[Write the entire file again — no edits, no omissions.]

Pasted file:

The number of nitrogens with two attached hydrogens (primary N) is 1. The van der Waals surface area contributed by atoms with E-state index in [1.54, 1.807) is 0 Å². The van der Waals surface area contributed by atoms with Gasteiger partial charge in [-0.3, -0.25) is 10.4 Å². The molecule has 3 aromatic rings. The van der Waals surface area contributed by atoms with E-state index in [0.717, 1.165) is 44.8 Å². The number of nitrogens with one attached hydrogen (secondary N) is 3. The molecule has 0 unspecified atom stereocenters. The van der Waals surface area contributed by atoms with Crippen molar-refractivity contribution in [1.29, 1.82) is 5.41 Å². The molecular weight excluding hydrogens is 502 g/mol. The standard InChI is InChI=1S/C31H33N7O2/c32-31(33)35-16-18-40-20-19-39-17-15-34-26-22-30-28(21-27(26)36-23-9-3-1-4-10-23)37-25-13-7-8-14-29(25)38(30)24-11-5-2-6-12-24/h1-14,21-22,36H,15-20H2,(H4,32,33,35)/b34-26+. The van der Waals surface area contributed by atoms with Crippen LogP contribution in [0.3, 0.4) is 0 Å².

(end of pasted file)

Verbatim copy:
The number of nitrogens with two attached hydrogens (primary N) is 1. The van der Waals surface area contributed by atoms with E-state index in [1.54, 1.807) is 0 Å². The van der Waals surface area contributed by atoms with Gasteiger partial charge in [-0.3, -0.25) is 10.4 Å². The molecule has 3 aromatic rings. The van der Waals surface area contributed by atoms with E-state index in [0.717, 1.165) is 44.8 Å². The number of nitrogens with one attached hydrogen (secondary N) is 3. The molecule has 0 unspecified atom stereocenters. The van der Waals surface area contributed by atoms with Crippen molar-refractivity contribution in [1.29, 1.82) is 5.41 Å². The molecular weight excluding hydrogens is 502 g/mol. The standard InChI is InChI=1S/C31H33N7O2/c32-31(33)35-16-18-40-20-19-39-17-15-34-26-22-30-28(21-27(26)36-23-9-3-1-4-10-23)37-25-13-7-8-14-29(25)38(30)24-11-5-2-6-12-24/h1-14,21-22,36H,15-20H2,(H4,32,33,35)/b34-26+. The van der Waals surface area contributed by atoms with Crippen LogP contribution in [0.3, 0.4) is 0 Å².